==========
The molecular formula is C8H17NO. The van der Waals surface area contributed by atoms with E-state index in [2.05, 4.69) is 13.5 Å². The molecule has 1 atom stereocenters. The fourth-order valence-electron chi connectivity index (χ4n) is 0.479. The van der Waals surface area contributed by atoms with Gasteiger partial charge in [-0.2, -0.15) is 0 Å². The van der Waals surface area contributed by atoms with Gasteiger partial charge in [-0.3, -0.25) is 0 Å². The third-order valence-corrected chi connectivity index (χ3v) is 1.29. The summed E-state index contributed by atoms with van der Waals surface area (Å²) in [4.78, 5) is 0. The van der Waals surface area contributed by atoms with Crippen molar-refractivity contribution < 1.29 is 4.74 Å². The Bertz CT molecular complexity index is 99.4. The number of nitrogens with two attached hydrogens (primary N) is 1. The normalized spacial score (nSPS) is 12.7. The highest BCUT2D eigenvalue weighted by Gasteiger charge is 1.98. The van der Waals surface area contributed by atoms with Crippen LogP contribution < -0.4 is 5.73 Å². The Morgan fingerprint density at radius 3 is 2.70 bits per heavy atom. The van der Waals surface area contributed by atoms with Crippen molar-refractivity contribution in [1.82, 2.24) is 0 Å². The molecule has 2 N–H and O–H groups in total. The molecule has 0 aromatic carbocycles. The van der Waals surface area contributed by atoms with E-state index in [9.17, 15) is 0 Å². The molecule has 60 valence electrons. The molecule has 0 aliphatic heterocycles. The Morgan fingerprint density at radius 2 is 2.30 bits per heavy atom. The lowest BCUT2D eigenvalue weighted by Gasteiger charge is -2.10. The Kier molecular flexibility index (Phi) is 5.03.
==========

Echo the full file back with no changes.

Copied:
The molecular formula is C8H17NO. The van der Waals surface area contributed by atoms with E-state index in [2.05, 4.69) is 13.5 Å². The molecule has 1 atom stereocenters. The fourth-order valence-electron chi connectivity index (χ4n) is 0.479. The van der Waals surface area contributed by atoms with Gasteiger partial charge in [-0.2, -0.15) is 0 Å². The van der Waals surface area contributed by atoms with Gasteiger partial charge in [-0.3, -0.25) is 0 Å². The third-order valence-corrected chi connectivity index (χ3v) is 1.29. The summed E-state index contributed by atoms with van der Waals surface area (Å²) in [4.78, 5) is 0. The van der Waals surface area contributed by atoms with Crippen molar-refractivity contribution < 1.29 is 4.74 Å². The Bertz CT molecular complexity index is 99.4. The number of nitrogens with two attached hydrogens (primary N) is 1. The normalized spacial score (nSPS) is 12.7. The highest BCUT2D eigenvalue weighted by Gasteiger charge is 1.98. The van der Waals surface area contributed by atoms with Crippen LogP contribution < -0.4 is 5.73 Å². The Morgan fingerprint density at radius 3 is 2.70 bits per heavy atom. The van der Waals surface area contributed by atoms with Crippen molar-refractivity contribution in [1.82, 2.24) is 0 Å². The molecule has 2 N–H and O–H groups in total. The molecule has 0 aromatic carbocycles. The van der Waals surface area contributed by atoms with E-state index in [9.17, 15) is 0 Å². The molecule has 60 valence electrons. The molecule has 0 aliphatic heterocycles. The Morgan fingerprint density at radius 2 is 2.30 bits per heavy atom. The lowest BCUT2D eigenvalue weighted by Gasteiger charge is -2.10. The Kier molecular flexibility index (Phi) is 5.03.